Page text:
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Pennies from Heaven (1981)

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During the Great Depression, a sheet music salesman seeks to escape his dreary life through popular music and a love affair with an innocent school teacher.

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(written for the screen by), (based on original material by)
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Nominated for 3 Oscars. Another 3 wins & 6 nominations. See more awards »

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Cast

Cast overview, first billed only:
...
...
...
...
...
Mr. Warner
...
The Detective
Jay Garner ...
The Banker
Robert Fitch ...
Al
...
Ed
Eliska Krupka ...
The Blind Girl
...
Tom
...
The Bartender (as Frank McCarthy)
Raleigh Bond ...
Mr. Barrett
Gloria LeRoy ...
A Prostitute (as Gloria Leroy)
...
The Old Whore
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Storyline

In Chicago during the 1930s depression, sheet music salesman Arthur Parker is trying to sell his products, but it's not easy to convince unwilling music store owners to buy them. Although he's already married to the somewhat drab Joan, when he meets school teacher Eileen in a music store, he falls in love with her. Written by Mattias Thuresson

Plot Summary | Plot Synopsis

Taglines:

There's a world on both sides of the rainbow where songs come true and every time it rains, it rains...

Genres:

Drama | Musical | Romance

Certificate:

R | See all certifications »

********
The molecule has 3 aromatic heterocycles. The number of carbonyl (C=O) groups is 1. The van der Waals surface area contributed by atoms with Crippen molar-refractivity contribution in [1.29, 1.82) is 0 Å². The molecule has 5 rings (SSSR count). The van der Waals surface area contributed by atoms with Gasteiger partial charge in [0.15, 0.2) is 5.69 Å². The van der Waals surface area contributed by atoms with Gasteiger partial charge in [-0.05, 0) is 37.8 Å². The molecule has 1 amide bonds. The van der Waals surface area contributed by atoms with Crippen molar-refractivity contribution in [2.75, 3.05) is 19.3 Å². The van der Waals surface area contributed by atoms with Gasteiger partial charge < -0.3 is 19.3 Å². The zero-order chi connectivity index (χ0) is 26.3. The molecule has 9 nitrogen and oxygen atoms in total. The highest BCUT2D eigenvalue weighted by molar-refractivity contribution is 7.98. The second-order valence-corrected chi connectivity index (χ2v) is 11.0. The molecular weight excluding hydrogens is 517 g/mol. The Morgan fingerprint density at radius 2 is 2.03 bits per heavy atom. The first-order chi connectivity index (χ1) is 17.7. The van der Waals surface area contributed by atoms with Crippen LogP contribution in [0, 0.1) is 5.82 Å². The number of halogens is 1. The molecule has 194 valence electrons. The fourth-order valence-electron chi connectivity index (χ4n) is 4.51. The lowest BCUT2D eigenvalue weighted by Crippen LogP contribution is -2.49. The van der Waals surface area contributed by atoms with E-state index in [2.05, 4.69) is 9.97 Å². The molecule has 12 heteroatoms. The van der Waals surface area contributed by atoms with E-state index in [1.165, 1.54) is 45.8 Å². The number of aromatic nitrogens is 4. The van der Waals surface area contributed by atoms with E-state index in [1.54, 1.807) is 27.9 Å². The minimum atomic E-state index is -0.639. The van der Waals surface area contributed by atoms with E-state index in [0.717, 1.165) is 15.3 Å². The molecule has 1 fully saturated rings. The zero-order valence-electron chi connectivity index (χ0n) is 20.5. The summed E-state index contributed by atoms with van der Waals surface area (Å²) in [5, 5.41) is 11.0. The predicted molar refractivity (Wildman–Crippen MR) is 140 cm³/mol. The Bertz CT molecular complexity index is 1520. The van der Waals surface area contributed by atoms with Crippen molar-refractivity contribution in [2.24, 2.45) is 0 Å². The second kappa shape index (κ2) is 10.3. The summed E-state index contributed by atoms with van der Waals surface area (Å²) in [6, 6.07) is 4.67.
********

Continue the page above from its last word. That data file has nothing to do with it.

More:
Parents Guide:

 »
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Details

Country:

Language:

Release Date:

1 January 1982 (USA)  »

Also Known As:

Dinheiro do Céu  »

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Box Office

Budget:

$22,000,000 (estimated)

Gross USA:

$9,179,289
See more on IMDbPro »

Company Credits

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Technical Specs

Runtime:

Sound Mix:

Color:

("Follow the Fleet" dream sequence)| (Metrocolor)

Aspect Ratio:

1.85 : 1
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Did You Know?

Trivia

Many movie posters featured a long blurb that read: "There's a world on both sides of the rainbow where songs come true and every time it rains, it rains..." See more »

Goofs

While the film is set in 1934, the characters watch Follow the Fleet in a movie theater - that film was released in 1936. See more »

Quotes

[first lines]
Arthur Parker: Joan... Joanie? Sugar? C'mon, Joan... sugar... wake up, baby.
Joan Parker: No, Arthur, don't.
Arthur Parker: Oh, baby... come on, sugar.
Joan Parker: No, it's too early, Arthur.
Arthur Parker: Oh, Joan.
Joan Parker: Arthur, there isn't time.
Arthur Parker: Oh, there's always time for this. Joan, come on.
Joan Parker: Stop it, Arthur! No, don't!
Joan Parker: [getting out of bed] No... I said no!
[...]
See more »

Connections

References The Hollywood Revue of 1929 (1929) See more »

Soundtracks

The Glory of Love
(1936) (uncredited)
Written by Billy Hill
Sung by Steve Martin, Bernadette Peters, and chorus
See more »

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User Reviews